Product Managers, Product Owners or Innovators are not to be envied. Any stakeholder usually have a strong opinion about what is most important for the product. In meetings to discuss those priorities, several stakeholders are usually pulling innovators, such as the product owners, between opinions of different . In the end they do not really know, what actually is the most important to achieve. They rather follow the most urging or even the loudest individual. Cost of Delay might a way out of this mysery.
In God we trust all others must bring data! — Edward J. Demming
As soon as we connect data to any of our decisions, stakeholders or bosses understand your priorities easily. I always suggest Innovators to connect their priorities with any form of feasible data.
The easiest metrics are also usually the metrics we call to be vanity. Reduced Churn, More Signups, Increased MRR, more website hits, etc – We misread those very easy. With those metrics, though, you would maybe not get all stakeholders on board. Stakeholders in top management positions have one common interest: How can we grow our business faster?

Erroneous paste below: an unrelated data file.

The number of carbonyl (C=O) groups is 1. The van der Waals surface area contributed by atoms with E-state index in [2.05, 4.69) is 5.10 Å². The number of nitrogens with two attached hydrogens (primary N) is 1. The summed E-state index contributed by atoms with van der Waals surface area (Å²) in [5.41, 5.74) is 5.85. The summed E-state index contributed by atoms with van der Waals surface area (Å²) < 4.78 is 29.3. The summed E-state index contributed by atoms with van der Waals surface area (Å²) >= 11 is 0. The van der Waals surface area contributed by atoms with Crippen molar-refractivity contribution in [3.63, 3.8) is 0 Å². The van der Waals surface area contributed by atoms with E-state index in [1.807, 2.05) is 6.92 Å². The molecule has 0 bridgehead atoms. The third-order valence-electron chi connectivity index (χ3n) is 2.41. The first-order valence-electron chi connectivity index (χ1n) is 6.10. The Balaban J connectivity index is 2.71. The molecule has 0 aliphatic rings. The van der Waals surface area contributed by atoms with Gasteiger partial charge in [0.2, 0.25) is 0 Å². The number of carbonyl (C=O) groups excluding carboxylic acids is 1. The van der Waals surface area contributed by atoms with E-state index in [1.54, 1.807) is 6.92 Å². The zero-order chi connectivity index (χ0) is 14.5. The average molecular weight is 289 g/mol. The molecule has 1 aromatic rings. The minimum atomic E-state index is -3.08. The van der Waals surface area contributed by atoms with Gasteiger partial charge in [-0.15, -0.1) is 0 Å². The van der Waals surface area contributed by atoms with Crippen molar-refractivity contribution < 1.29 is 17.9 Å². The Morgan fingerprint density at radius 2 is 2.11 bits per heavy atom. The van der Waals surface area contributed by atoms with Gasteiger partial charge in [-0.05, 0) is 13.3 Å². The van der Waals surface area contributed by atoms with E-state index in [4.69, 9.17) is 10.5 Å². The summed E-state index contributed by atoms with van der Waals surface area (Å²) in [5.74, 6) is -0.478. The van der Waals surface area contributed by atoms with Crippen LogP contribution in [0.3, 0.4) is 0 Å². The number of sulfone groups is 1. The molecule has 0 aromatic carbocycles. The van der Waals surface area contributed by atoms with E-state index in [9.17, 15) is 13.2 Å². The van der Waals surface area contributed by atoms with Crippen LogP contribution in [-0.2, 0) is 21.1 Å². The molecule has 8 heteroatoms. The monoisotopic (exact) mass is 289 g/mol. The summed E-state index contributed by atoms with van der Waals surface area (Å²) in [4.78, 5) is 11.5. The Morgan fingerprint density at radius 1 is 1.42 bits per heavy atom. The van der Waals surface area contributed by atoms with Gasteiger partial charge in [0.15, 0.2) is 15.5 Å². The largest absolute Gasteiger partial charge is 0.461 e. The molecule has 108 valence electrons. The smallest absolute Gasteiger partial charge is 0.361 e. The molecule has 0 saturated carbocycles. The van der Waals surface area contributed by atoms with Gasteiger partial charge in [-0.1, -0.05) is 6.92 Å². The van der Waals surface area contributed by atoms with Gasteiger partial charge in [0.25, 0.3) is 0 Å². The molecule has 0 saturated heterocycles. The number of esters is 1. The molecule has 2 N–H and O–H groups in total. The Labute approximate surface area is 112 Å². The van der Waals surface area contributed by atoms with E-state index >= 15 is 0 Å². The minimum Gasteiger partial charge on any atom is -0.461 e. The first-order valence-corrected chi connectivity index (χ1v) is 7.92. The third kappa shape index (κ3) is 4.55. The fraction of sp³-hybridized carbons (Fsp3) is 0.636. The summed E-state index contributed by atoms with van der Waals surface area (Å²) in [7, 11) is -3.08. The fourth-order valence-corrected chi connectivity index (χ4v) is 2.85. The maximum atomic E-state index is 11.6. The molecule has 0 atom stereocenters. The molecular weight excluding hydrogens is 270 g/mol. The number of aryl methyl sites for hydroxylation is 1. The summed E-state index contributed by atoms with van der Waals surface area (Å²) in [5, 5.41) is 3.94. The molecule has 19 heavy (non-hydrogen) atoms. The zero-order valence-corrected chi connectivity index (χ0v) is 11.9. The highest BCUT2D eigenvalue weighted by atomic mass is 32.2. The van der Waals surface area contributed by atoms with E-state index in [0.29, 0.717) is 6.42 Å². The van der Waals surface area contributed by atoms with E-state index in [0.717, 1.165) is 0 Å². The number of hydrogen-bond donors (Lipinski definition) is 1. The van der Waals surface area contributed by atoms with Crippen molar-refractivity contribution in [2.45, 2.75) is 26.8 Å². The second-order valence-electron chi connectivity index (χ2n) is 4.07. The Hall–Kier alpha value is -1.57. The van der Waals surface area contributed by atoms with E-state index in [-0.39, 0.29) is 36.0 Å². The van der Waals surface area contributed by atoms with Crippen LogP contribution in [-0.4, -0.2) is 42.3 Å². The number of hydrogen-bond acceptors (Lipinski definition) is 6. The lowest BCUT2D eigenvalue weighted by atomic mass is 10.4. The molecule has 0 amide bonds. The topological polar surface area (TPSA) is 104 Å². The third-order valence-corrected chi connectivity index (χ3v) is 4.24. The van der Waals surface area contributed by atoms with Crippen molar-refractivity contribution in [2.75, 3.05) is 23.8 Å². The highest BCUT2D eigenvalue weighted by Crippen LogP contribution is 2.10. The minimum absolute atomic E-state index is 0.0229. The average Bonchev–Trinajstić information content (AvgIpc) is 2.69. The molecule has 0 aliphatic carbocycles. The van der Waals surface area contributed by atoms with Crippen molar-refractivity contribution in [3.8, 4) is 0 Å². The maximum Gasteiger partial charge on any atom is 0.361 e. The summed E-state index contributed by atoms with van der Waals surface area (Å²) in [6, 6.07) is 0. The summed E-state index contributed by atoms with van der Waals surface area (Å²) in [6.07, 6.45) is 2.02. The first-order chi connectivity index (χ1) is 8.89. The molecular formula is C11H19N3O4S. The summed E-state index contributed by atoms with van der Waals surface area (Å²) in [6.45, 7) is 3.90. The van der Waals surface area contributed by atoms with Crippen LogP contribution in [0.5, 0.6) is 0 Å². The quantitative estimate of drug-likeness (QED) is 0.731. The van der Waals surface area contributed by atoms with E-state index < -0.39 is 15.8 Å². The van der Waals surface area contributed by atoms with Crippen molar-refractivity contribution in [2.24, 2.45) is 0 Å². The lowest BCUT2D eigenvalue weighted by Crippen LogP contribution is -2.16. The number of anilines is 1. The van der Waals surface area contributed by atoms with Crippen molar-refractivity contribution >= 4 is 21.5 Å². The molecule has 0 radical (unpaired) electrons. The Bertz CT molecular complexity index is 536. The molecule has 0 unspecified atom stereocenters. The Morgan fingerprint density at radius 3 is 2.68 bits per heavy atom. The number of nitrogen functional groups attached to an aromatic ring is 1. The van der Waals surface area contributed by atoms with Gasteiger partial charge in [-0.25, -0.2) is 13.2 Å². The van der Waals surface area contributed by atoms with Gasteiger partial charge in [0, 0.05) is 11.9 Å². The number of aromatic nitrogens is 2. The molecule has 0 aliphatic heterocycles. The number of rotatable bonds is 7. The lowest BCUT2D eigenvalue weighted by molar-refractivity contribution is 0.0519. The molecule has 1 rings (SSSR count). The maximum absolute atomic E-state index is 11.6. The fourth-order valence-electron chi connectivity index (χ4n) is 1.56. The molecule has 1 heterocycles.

Return on Investment vs. cost of Delay
In the past, people were interested in the so called Return Investment. They were taking a risk by investing into a feature and then would see how much of this investment would return in profits. But this approach has one flaw: It only gives you exact information after the investment is already done.
Cost of Delay helps you to understand how much revenue you lose with every week you do not invest into a specific feature. If calculated correctly and congruent, it might be the ideal prioritisation technique. Leading Agile explains with nice examples, how to calculate Cost of Delay.
One of the most powerful ideas of Cost Of Delay is to match a potential generated value just with a perceived value of a story. It is a way of creating a priority based on what we assume and on real, feasible data.